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Who we are.

People with a passion for authentic Pennsylvania food.

Our Story

When my husband and I moved out to Indiana in 2007 to be closer to my parents, we quickly realized that we missed the delis and hoagie shops that we grew up loving in South East PA. With a degree in Restaurant and Hospitality Management from Penn State University in 2002, I pursued a General Managment position at Elbow Room and a few years later became Operations Mananger for the LUX Restaurants in Indianapolis.

After many years of having family and friends from back east send us PA grub, I decided it was time to bring it here for all Indianapolis to enjoy. With Bread coming from South Jersey, meat, pickles and chips coming from Philly and the heart of Pennsyvania Dutch Country we hope to give our new home of Indy a taste of what South East PA comfort food is all about.

A big thank you to our family and friends from PA to Indiana who have supported us and a special thanks to my husband and parents for all of their help in my opening of Hoagies and Hops.

— Kristina Mazza
Owner & Operator

Myths of the Hoagie

Hoagie Definition: Built-to-order sandwiches filled with meat and cheese, as well as lettuce, tomatoes, and onions, topped off with a dash of oregano-vinegar dressing on an Italian roll. A true Italian Hoagie is made with Italian ham, prosciutto, salami, and provolone cheese, along with all the works. It was declared the "Official Sandwich of Philadelphia" in 1992.

The Hoagie was originally created in Philadelphia. There are a number of different versions to how the Hoagie got its name, but no matter what version is right (historians cannot seem to agree on the correct version), all agree that it started in Philadelphia or the city's suburbs.

Myth #1

The most widely accepted story centers on an area of Philadelphia known as Hog Island, which was home to a shipyard during World War I (1914-1918). The Italian immigrants working there would bring giant sandwiches made with cold cuts, spices, oil, lettuce, tomatoes, onions, and peppers for their lunches. These workers were nicknamed "hoggies." Over the years, the name was attached to the sandwiches, but under a different spelling.

Myth #2

Another version on this story says that workers at Hog Island did bring this type of sandwich for lunch, but it was never called a hoagie. The story goes, that one day an Irish worker, who everyday carried an American cheese sandwich, looked enviously at his co-workers’ lunches and said; "If your wife will make me one of those things, I’ll buy it from you." The man went home and said to his wife "Tomorrow, make two sandwiches, one for me and one for Hogan," his co-worker’s name. So everyone started calling the sandwich "hogans," which eventually got shortened to hoagie.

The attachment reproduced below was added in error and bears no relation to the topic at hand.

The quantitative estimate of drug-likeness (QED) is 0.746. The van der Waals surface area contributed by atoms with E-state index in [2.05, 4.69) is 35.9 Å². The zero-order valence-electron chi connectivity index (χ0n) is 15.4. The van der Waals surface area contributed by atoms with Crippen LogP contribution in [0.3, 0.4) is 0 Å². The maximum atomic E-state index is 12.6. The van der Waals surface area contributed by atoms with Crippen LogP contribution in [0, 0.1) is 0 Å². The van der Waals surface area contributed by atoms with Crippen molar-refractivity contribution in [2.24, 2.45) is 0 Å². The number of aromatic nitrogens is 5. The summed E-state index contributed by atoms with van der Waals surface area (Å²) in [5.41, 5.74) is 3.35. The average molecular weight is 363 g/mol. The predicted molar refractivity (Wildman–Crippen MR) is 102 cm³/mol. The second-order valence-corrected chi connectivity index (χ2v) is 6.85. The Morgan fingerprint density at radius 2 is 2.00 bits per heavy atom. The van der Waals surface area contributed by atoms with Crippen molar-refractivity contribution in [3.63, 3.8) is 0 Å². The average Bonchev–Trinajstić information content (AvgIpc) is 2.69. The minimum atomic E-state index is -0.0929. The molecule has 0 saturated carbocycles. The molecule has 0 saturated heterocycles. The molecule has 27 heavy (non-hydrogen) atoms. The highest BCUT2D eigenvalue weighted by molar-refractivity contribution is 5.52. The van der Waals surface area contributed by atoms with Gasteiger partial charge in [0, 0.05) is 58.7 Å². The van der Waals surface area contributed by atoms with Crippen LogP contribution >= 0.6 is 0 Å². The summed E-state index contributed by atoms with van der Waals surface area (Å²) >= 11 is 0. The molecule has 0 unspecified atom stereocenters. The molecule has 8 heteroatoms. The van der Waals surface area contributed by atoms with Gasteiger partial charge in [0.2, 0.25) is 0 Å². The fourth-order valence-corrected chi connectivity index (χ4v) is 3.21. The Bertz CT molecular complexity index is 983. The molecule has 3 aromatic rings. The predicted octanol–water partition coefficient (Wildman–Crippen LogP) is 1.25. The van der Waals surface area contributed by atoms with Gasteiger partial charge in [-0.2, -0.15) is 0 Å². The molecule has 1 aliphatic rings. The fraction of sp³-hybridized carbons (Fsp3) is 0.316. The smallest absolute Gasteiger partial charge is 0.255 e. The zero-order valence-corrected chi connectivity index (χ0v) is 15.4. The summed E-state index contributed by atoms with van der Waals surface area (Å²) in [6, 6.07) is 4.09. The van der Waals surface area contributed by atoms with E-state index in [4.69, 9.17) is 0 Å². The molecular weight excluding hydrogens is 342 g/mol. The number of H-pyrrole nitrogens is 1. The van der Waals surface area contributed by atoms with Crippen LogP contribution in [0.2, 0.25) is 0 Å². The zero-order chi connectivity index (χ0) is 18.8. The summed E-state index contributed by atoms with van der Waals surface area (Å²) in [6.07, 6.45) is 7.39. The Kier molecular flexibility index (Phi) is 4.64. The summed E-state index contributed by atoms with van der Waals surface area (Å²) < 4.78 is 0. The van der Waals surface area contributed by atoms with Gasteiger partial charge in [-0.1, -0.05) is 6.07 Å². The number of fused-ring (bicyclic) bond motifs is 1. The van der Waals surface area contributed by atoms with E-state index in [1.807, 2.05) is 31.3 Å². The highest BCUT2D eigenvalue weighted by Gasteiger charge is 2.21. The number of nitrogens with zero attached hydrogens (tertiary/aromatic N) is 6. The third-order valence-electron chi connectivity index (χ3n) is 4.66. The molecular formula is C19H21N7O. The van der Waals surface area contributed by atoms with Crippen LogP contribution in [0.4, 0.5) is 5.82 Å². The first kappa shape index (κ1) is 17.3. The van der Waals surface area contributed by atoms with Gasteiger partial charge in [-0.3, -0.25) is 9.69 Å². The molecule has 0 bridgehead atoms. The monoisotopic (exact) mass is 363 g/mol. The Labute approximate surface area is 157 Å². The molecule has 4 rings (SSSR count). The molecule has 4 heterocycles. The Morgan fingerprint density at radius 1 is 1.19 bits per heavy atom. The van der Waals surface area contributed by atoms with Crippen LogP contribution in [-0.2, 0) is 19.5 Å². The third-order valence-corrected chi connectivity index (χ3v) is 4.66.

Myth #3

In 1925, Augustine DiCostanza and his wife, Catherine, opened their grocery store called A. DiCostanza's grocery store in Chester, Pennsylvania. According to the family lore, the grocery store stayed open well past midnight to accommodate the gamblers who held card games at the Palermo's Bar on the same street. One summer afternoon back in 1925, one of the men who cut the game decided to take a break and he walked into the store to get a pack of cigarettes. Catherine was cooking in the back kitchen and the aroma penetrated throughout the store. The man asked for a sandwich. "OK, pick out what kind of lunchmeat you want," she said. He said: "Put everything you have in the case on it." Catherine took a long loaf of hearth baked bread, sliced it lengthwise and proceeded to put on all of the lunchmeat... "What are you cooking that smells so good?" the hungry gambler asked. "I'm frying sweet and hot peppers," she replied and without asking she put a few pieces of the pepper on the sandwich. He left and an hour later the place was filled with hungry gamblers asking for a sandwich. It was the beginning of a new creation, soon to become know as the Hoagie."

Myth #4

The last story says that during the Depression (1929-1939), out-of-work Philadelphian Al DePalma went to Hog Island near the naval shipyards to find work. When he saw the workers on lunch eating their giant sandwiches, his first thought was, "Those fellas look like a bunch of hogs." Instead of applying for a job at the shipyard, he opened a luncheonette that served these big sandwiches. He listed them on the menu as "hoggies" named for the hogs he saw during that lunch hour. During the late 1930s, DePalma joined forces with Buccelli’s Bakery and developed the perfect hoagie roll. By World War II during the 1940s, he turned the back room of his restaurant into a hoagie factory to supply sandwiches to workers at the shipyard. DePalma became know as "The King of Hoggies." At some point after World War II, the "hoggie" became the "hoagie." It is said that because his customers kept calling them hoagies, he changed the name.

Philadelphia International Airport now sits on the land that was once Hog Island.